• Realize that atopic dermatitis itself often is a diagnosis of exclusion, meaning it is the explanation for itching and scratching when no other cause can be found.
  • Give all medications exactly as instructed.
  • If your pet has been tested to determine what substances it is allergic to, try to avoid contact with those substances.
  • Eliminate as many other causes of itching and skin inflammation as possible.

DON’Ts

  • Don’t assume that “cortisone pills” (glucocorticoids) are the only solution to treating an allergic disorder like atopy. Although the simplest and most effective in the short term (days), they only suppress the allergy and can cause serious health problems long term.
  • Don’t forget the value of a second opinion. Veterinary dermatologists are experts at skin diseases of dogs and cats, can differentiate atopic dermatitis from other disorders, and are aware of the latest treatments. Veterinary dermatologists are known as Diplomates of the American College of Veterinary Dermatology and can be recommended by your veterinarian; see www.acvd.org for a complete listing in North America, or www.ecvd.org for Europe.

WHEN TO CALL YOUR VETERINARIAN

  • If symptoms suddenly worsen.
  • If signs of ear disease are noticed (head shaking, pawing at ears, pain on touching the ears), because atopic dermatitis may produce otitis externa (inflammation of the ear flap and/or the ear canal) as part of allergic skin disease.

SIGNS TO WATCH FOR

  • The following is to be expected as a common response to medication: if your dog receives corticosteroids (cortisone), it is common that he/she will drink more water than usual, be hungrier than usual, and may pant more than usual (dogs).
  • Sudden increase in itching; this could result from the onset of secondary bacterial or yeast infections.
  • Ear problems, such as redness, head shaking, odor; many allergic pets are prone to ear disease.

ROUTINE FOLLOW-UP

  • The frequency of recheck examinations depends upon the severity of your pet’s symptoms and the treatment methods used. If corticosteroids (cortisone) are part of your pet’s treatment program, periodic blood tests may be recommended to look for problems that can result from corticosteroid use.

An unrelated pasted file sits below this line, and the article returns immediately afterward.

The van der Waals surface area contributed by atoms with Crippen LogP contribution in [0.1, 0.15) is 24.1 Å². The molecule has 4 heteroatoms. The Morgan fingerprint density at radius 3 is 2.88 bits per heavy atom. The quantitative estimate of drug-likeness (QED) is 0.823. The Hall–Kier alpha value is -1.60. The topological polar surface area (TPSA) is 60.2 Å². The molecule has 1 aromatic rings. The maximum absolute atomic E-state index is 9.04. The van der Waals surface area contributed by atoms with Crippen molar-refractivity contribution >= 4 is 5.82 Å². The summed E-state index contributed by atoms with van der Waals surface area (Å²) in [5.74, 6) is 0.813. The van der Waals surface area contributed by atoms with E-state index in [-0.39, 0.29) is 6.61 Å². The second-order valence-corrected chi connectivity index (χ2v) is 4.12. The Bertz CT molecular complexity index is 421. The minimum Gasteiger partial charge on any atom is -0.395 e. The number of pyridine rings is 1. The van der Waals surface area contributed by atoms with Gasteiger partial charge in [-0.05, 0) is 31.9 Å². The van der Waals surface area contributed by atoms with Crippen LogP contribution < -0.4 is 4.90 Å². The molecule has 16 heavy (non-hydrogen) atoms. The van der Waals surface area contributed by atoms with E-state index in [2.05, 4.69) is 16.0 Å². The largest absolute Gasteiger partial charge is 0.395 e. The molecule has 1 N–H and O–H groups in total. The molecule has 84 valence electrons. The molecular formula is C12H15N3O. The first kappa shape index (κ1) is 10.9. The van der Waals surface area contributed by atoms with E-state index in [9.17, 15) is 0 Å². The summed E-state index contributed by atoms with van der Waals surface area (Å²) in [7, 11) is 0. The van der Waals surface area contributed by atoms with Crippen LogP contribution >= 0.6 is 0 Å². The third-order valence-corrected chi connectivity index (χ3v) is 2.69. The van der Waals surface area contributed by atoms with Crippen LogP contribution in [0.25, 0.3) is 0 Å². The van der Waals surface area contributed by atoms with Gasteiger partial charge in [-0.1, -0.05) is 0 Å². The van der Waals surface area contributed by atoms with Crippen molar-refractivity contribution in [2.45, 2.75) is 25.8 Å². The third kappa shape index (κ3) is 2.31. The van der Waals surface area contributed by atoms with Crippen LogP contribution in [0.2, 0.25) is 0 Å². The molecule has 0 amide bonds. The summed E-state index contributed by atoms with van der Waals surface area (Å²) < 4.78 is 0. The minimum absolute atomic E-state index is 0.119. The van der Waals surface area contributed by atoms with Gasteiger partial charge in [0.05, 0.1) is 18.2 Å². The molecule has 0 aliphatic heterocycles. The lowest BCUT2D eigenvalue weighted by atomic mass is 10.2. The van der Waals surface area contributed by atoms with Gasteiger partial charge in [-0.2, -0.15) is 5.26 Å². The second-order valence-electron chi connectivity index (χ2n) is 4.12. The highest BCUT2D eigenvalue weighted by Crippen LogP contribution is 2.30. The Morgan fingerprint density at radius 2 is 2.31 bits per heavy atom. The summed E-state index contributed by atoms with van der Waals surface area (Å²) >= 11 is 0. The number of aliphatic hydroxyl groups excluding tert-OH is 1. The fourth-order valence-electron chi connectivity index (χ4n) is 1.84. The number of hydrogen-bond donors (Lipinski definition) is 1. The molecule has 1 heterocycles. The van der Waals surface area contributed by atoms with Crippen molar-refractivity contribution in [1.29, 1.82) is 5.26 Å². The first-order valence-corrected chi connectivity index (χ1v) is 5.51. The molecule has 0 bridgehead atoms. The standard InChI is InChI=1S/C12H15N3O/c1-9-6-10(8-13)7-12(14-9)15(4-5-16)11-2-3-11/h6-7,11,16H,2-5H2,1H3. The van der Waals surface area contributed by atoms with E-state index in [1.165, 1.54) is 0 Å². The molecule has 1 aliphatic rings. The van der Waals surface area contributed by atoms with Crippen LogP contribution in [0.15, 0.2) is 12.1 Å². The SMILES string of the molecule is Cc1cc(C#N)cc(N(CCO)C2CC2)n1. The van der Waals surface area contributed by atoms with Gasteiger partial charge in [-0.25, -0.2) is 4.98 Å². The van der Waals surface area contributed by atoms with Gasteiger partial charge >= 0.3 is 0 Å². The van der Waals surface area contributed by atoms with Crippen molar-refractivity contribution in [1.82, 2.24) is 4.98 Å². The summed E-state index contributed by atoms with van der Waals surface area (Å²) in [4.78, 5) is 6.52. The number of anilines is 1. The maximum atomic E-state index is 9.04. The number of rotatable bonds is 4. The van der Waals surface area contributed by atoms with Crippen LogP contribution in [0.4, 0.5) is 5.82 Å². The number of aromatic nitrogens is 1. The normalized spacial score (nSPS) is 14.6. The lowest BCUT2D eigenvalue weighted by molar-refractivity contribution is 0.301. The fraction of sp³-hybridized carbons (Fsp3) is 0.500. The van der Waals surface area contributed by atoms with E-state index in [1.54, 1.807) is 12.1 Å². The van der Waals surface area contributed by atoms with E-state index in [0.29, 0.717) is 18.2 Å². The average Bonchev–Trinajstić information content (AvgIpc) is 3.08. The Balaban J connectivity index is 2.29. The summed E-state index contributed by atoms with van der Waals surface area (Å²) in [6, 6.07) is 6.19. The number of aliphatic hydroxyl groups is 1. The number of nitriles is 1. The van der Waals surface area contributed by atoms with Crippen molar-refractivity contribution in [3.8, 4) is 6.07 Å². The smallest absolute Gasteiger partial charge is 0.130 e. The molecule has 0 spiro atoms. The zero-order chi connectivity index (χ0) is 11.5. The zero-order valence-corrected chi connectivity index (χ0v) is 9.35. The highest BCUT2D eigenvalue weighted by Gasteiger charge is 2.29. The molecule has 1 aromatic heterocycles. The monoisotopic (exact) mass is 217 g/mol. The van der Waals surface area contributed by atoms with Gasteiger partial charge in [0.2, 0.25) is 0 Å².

ADDITIONAL INFORMATION

  • Since atopic dermatitis is an inherited condition, pets affected with this disease should not be used for breeding.

Other information that may be useful: “How-To” Client Education Sheets:

  • How to Deal with Incessant Scratching
  • How to Assemble and Use an Elizabethan Collar

From Cohn and Côté: Clinical Veterinary Advisor, 4th edition. Copyright © 2020 by Elsevier Inc. All rights reserved.



ABOUT THE DIAGNOSIS

Arrhythmogenic right ventricular cardiomyopathy is also called ARVC for short, or boxer cardiomyopathy, because it occurs predominantly in boxer dogs. ARVC is a heart disease that affects the heart muscle tissue, is almost always of genetic origin (inherited from the father, the mother, or both), and is usually first detected in adult dogs, not puppies. That is, the genetic defect that causes ARVC is inherited from one or both parents, but the first detectable sign (typically on an electrocardiogram [ECG] or Holter monitor) is usually only detected after the age of 2 or 3 years old.The heart tissue is made up mainly of muscle cells. In the normal, healthy heart, the heartbeat is triggered by a normal, organized wave of electricity that travels through these muscle cells to cause the heart to pump. When the heart pumps, the blood within the heart chambers moves to the rest of the body, providing oxygen and various nutrients to the body’s tissues. In the heart affected by ARVC, the origin of some heartbeats may be abnormal, causing an erratic—and often very fast—beat of the heart (abnormal rhythm, “arrhythmia”). Boxers with this disease may have episodes of collapse that may or may not be triggered by excitement or exercise. Some boxers faint (syncope) when the heart begins to beat irregularly because it may beat so irregularly and so fast that the pumping action of the heart is compromised and not enough circulation reaches the brain to maintain consciousness. Between these episodes, a dog with ARVC usually appears healthy, comfortable, and externally normal. Much less commonly, and as a more serious form of ARVC, the heart muscle tissue may hamper the circulation such that fluid accumulates in the dog’s lungs and causes breathing problems, or in the abdomen/belly causing abdominal enlargement.